Thursday, November 02, 2006

Differences or Defects?

Recently Gallaudet University, a distinguished college for the deaf in Maryland, revoked the contract of its prospective president partly because she learned American Sign Language in adulthood instead of early childhood. Many leaders in the deaf community regard deafness as a unifying characteristic of a subculture, rather than a disability. If I understand their position correctly, as a matter of ideological principle they object to the privileging of lip reading over sign language and the automatic assumption that all deaf children should, if possible, undergo surgery to enable them to hear. (I'm not sure whether this principle applies only to people born deaf or also those who lose their hearing at an early age.)

I'm reminded of H. G. Wells' classic story "The Country of the Blind," a riff on the proverb, "In the country of the blind, the one-eyed man is king." Just the opposite proves true for the sighted protagonist from the outside world stranded in an isolated community of people whose eyes atrophied generations ago. Since they are active at night, when it's cool, and sleep in the heat of the day, the hero loses whatever advantage his sight would have given him. Instead, the blind people think he is deranged when he talks about "seeing." They decide the strange lumps ("eyes") under his brows cause delusions by pressure on his brain. In this environment sight, not blindness, is a disability.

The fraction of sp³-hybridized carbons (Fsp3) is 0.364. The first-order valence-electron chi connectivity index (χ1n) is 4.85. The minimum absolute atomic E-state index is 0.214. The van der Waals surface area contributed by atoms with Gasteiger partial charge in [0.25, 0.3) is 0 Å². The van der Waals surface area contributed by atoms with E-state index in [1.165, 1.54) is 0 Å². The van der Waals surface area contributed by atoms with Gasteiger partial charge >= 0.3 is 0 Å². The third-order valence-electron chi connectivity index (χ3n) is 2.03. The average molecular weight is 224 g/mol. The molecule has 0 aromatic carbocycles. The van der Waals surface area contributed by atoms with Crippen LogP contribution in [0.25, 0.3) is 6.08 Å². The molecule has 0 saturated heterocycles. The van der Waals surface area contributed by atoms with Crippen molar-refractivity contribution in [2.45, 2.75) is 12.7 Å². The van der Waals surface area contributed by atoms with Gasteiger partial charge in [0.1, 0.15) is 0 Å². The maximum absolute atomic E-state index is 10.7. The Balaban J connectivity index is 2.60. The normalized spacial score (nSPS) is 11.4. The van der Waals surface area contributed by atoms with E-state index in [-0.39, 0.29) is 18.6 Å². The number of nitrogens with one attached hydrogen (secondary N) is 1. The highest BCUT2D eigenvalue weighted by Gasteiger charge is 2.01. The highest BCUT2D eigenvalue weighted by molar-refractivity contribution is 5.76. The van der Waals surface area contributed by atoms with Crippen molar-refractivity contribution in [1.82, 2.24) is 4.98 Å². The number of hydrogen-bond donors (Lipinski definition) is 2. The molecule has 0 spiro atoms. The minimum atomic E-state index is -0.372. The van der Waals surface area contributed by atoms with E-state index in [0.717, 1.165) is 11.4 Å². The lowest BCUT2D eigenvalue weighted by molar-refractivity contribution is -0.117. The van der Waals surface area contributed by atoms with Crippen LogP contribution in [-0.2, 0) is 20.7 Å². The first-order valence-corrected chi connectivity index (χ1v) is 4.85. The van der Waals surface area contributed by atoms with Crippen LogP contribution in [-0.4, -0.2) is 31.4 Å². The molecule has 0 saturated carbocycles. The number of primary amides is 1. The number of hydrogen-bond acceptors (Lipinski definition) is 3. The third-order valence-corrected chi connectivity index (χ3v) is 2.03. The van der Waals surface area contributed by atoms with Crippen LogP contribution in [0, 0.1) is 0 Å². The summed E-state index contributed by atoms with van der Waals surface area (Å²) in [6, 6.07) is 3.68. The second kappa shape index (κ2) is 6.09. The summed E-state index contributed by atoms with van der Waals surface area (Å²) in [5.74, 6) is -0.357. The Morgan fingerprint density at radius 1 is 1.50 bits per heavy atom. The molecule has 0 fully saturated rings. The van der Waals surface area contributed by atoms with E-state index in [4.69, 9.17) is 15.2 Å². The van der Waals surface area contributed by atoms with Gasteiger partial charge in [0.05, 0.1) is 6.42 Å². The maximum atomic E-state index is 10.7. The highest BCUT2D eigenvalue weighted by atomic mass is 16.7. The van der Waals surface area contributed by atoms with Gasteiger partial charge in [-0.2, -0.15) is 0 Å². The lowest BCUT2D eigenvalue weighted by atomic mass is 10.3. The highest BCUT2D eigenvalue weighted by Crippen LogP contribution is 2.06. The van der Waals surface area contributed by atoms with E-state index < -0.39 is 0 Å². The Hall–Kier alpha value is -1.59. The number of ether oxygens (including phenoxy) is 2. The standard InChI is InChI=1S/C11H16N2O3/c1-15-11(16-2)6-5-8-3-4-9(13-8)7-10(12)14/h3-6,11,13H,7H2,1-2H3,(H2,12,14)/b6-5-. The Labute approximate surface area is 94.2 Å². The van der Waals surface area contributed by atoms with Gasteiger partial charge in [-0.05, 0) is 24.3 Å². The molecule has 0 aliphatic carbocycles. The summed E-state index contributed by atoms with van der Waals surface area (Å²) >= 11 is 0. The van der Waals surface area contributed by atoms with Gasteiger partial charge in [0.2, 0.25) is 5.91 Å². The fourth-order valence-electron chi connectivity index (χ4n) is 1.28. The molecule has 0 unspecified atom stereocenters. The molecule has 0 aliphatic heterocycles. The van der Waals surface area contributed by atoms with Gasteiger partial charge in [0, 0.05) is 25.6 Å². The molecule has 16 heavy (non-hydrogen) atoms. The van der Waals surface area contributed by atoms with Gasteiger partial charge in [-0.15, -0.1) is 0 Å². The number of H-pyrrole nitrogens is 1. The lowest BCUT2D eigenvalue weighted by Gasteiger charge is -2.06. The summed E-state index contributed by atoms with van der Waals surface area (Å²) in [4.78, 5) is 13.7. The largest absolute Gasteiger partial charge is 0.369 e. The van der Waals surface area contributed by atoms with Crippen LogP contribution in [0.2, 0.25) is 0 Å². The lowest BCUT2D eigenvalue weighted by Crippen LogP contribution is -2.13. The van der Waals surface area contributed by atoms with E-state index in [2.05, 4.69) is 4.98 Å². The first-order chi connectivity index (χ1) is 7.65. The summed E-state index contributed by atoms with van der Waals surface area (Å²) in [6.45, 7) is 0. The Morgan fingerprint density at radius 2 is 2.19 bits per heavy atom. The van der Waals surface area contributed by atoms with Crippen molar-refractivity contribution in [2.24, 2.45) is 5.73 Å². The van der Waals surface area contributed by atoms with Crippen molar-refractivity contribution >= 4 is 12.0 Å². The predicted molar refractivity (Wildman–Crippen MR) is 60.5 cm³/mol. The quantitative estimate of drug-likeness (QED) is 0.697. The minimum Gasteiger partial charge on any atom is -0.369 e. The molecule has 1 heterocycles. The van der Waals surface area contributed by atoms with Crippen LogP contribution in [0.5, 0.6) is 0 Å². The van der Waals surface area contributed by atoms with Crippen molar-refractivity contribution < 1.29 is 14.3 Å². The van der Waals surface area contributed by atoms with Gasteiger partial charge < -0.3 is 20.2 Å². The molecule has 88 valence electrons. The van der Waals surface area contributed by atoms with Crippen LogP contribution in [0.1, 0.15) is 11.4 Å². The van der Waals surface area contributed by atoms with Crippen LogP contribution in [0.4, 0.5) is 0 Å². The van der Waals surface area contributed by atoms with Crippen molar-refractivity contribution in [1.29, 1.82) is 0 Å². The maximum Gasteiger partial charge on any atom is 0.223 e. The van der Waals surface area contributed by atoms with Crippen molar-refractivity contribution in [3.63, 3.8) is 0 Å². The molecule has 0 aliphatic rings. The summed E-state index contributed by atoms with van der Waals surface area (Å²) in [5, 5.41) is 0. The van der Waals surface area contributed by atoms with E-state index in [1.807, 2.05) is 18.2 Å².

The Gallaudet case, like Wells' story, highlights the problem of distinguishing between a disability and a value-neutral difference. Left-handedness used to be viewed as a defect; left-handed children were retrained in school to use their right hands. If dogs had human intelligence, they would consider us profoundly disabled because our noses are so feeble compared to theirs. If dolphins could talk, they might express pity for our near-deafness in being unable to hear ultrasonics.

Suppose a race of aliens settled on Earth, beings similar to our species but communicating through telepathy? They would consider us defective or disabled for our lack of telepathy. If a device or surgical procedure existed to make human beings telepathic, people who rejected this gift might be regarded as foolish and pitiable. Yet some people might refuse telepathy on principle as undermining their uniquely human culture.

More immediately plausible, what will happen when advanced genetic engineering becomes commonplace? As many SF authors have speculated, those who choose not to have themselves or their offspring "improved" might be treated as inferior, even subjected to social and financial penalties (e.g., inability to buy health insurance). A recent story in the MAGAZINE OF FANTASY AND SCIENCE FICTION envisions a future when an immortality drug is readily available. Those who refuse the treatment are viewed as outcasts. Furthermore, if they choose to bear children (the immortality drug causes sterility), they become criminals, because of course a world of immortals has no space for additional people, and therefore reproducing is illegal.

Normality, difference, disability—where do we draw the distinctions?

1 comment:

  1. Margaret,

    You always seem to find the most interesting books to read! And programs to watch on TV, of course.

    I'm a slow reader, and am still pushing slowly through my research pile about swordsmen.

    I always enjoy your thoughtful posts, though I don't always say so.

    Best wishes,
    Rowena Cherry